ORLANDO, FL — A black female entrepreneur shared her story about the challenges of occupational licensing and advocated for less restrictive employment legislation at a conservative conference. In trying to set up a professional hair braiding business, she ran into a long list of unbelievable regulatory barriers.
“Once I learned how to braid, my dream of becoming a professional hair braider really started to turn into a nightmare, because I needed to find out what to do legally to open my business, and this is where I began to run into barriers,” declared Melony Armstrong, who now owns a successful hair braiding business in Tupelo, Mississippi. She spoke at the Defending the American Dream Summit hosted by Americans for Prosperity (AFP).
At each step in the process, Armstrong ran into more and more barriers to entry. “In order to open a braiding salon, I was going to need to have a 1500-hour cosmetology license,” she recalled. “Now, I really found this to be interesting, because cosmetology has nothing to do with hair braiding, and I explained this to them over and over again.”
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This was just the beginning, however. When this budding entrepreneur realized she needed to hire other people for her business, she asked what she would have to do legally. The regulators told her she needed to perform 3200 hours of classwork, and then work 2 years under a cosmetologist — none of this had anything to do with braiding!
When Armstrong declared that it was then she “decided to fight back,” the crowd erupted in applause. “It was either give up my dreams, give up my life, give up my time, or fight back.”
Lee McGrath, the managing attorney for the libertarian legal firm Institute for Justice (IJ), declared that occupational licensing is “the biggest issue in labor economics today,” noting that one quarter of all workers across the nation have to acquire an official government license in order to have a job. “The government is segmenting the market, determining who can work and who cannot work.”
This regulation not only makes it harder for people like Armstrong to start businesses and create jobs — it also prevents millions from being able to find a job. McGrath estimated that “there are nearly 3 million people nationwide who would be working without occupational licensing.”
Because of the wide-ranging negative effects of occupational licensing, McGrath called it “Right to Work 2.0.” This fight for freedom from the government in employment is very similar to the fight for a worker’s ability to opt out of a union. Both are struggles against an entrenched status quo that damages economic opportunity. The IJ attorney personalized the big economic effects, declaring, “You and your neighbors have fewer opportunities due to occupational licensing.”
Julia Crigler, Kentucky state director at AFP, told the story of women in Louisville who came from the African country of Senegal. “These beautiful West Senegalese women” wanted to work, they wanted to braid hair for a living, but they ran into the same challenges as Armstrong did.
Crigler told the story of one woman whom the government shut down and fined $5,000. The licensing regulations which prevented them from working weren’t for public health or safety, they were created to keep people out of the business. So the Institute for Justice fought to repeal those laws, brought the women in their traditional dress to the state capital, and got it signed into law.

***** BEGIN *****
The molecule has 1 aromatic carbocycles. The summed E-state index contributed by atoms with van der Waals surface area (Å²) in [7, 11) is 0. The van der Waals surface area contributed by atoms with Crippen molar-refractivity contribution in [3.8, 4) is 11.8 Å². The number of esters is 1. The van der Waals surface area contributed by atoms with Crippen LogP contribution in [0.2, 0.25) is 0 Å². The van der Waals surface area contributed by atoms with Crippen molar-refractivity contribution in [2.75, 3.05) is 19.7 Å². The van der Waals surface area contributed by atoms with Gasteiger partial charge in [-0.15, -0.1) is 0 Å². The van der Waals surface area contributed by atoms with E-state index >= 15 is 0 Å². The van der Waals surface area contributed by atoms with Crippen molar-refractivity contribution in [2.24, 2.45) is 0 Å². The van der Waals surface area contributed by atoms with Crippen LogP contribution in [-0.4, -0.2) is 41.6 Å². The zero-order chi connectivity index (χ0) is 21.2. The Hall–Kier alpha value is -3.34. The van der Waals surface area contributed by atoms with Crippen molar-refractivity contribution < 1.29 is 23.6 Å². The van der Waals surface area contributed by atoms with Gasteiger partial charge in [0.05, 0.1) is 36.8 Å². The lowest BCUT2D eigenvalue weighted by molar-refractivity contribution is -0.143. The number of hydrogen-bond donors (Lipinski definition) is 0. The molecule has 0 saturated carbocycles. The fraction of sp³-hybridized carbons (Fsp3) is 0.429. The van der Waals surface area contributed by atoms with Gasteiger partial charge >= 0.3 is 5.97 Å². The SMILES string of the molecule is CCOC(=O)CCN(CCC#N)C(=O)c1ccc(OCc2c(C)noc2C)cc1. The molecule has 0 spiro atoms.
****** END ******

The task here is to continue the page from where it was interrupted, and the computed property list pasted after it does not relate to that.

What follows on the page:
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In fact, their bill had no opposition. “It came out of the state Senate unanimously, not a single vote against it,” Crigler recalled. “No one even spoke against the bill.” One official — whose wife benefitted from the status quo — introduced an amendment that not only would have undone the bill’s purpose, but would have worsened the employment regulations. The backlash was so strong, he withdrew the amendment without a single vote.
Occupational licensing is a serious problem, but when Democrats and Republicans realize what it means to individual workers, they cannot support it — at the very least in the egregious case of hair braiders in Kentucky and Mississippi.
As McGrath noted, however, licensing extends to huge areas of the economy. He listed three occupations licensed in the state of Florida: interior decorating, yacht salesmen, and ballroom instructors. In the days of Yelp and online reviews everywhere, “reputation is the best consumer protection,” the IJ attorney declared.
Armstrong agreed. “It’s the consumer who needs to be making these decisions, not the government,” the entrepreneur declared.
But there’s yet another benefit to cutting down on occupational licensing: It helps to elevate the poor. “People are not liabilities to be managed, they are assets to be developed through the dignity of earned success,” declared AFP’s director of policy, Akash Chougule. Cutting down on excessive employment regulation will not only alleviate the welfare burden on taxpayers, it will also restore fundamental dignity to people currently on the dole.
When Armstrong recounted her success in the fight to reform occupational licensing, she remembered that the very day legislation was passed to free hair braiders in Mississippi, 300 people registered to enter the profession!
When she was finally able to hire employees, many of them “came from a background of being dependent on the government.” She said her employees “are proud to leave a legacy to their children.”
Occupational licensing reform is already “destroying poverty in our communities, one braider at a time.”